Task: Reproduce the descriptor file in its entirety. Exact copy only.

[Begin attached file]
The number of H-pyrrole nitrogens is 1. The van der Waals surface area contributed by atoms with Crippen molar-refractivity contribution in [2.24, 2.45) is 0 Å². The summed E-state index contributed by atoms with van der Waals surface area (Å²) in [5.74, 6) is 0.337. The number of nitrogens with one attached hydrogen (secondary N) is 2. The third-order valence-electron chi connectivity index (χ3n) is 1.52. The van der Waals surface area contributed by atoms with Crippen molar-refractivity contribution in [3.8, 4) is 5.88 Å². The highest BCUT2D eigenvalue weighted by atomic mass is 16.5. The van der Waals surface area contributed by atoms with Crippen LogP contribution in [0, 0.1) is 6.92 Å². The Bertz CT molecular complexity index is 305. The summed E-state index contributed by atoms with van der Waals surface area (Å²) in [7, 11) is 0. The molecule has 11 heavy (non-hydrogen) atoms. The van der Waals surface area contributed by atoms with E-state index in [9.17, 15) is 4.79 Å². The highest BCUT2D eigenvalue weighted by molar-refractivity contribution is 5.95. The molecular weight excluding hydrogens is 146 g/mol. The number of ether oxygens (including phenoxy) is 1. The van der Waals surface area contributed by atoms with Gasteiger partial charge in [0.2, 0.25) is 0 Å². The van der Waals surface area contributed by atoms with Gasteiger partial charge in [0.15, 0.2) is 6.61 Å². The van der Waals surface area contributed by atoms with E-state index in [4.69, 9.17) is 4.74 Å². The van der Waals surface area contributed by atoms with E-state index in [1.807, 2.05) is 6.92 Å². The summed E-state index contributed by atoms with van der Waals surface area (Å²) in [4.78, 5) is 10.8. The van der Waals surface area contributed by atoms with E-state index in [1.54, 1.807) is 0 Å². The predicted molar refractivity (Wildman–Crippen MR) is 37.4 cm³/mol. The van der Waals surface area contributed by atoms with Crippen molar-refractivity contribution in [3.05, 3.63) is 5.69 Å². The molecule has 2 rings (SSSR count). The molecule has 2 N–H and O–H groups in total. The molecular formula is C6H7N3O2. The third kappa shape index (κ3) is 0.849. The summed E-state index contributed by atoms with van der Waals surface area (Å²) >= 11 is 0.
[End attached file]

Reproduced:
The number of H-pyrrole nitrogens is 1. The van der Waals surface area contributed by atoms with Crippen molar-refractivity contribution in [2.24, 2.45) is 0 Å². The summed E-state index contributed by atoms with van der Waals surface area (Å²) in [5.74, 6) is 0.337. The number of nitrogens with one attached hydrogen (secondary N) is 2. The third-order valence-electron chi connectivity index (χ3n) is 1.52. The van der Waals surface area contributed by atoms with Crippen molar-refractivity contribution in [3.8, 4) is 5.88 Å². The highest BCUT2D eigenvalue weighted by atomic mass is 16.5. The van der Waals surface area contributed by atoms with Crippen LogP contribution in [0, 0.1) is 6.92 Å². The Bertz CT molecular complexity index is 305. The summed E-state index contributed by atoms with van der Waals surface area (Å²) in [7, 11) is 0. The molecule has 11 heavy (non-hydrogen) atoms. The van der Waals surface area contributed by atoms with E-state index in [9.17, 15) is 4.79 Å². The highest BCUT2D eigenvalue weighted by molar-refractivity contribution is 5.95. The molecular weight excluding hydrogens is 146 g/mol. The number of ether oxygens (including phenoxy) is 1. The van der Waals surface area contributed by atoms with Gasteiger partial charge in [0.2, 0.25) is 0 Å². The van der Waals surface area contributed by atoms with Gasteiger partial charge in [0.15, 0.2) is 6.61 Å². The van der Waals surface area contributed by atoms with E-state index in [4.69, 9.17) is 4.74 Å². The van der Waals surface area contributed by atoms with E-state index in [1.807, 2.05) is 6.92 Å². The summed E-state index contributed by atoms with van der Waals surface area (Å²) in [4.78, 5) is 10.8. The van der Waals surface area contributed by atoms with E-state index in [1.54, 1.807) is 0 Å². The predicted molar refractivity (Wildman–Crippen MR) is 37.4 cm³/mol. The van der Waals surface area contributed by atoms with Crippen molar-refractivity contribution in [3.05, 3.63) is 5.69 Å². The molecule has 2 rings (SSSR count). The molecule has 2 N–H and O–H groups in total. The molecular formula is C6H7N3O2. The third kappa shape index (κ3) is 0.849. The summed E-state index contributed by atoms with van der Waals surface area (Å²) >= 11 is 0.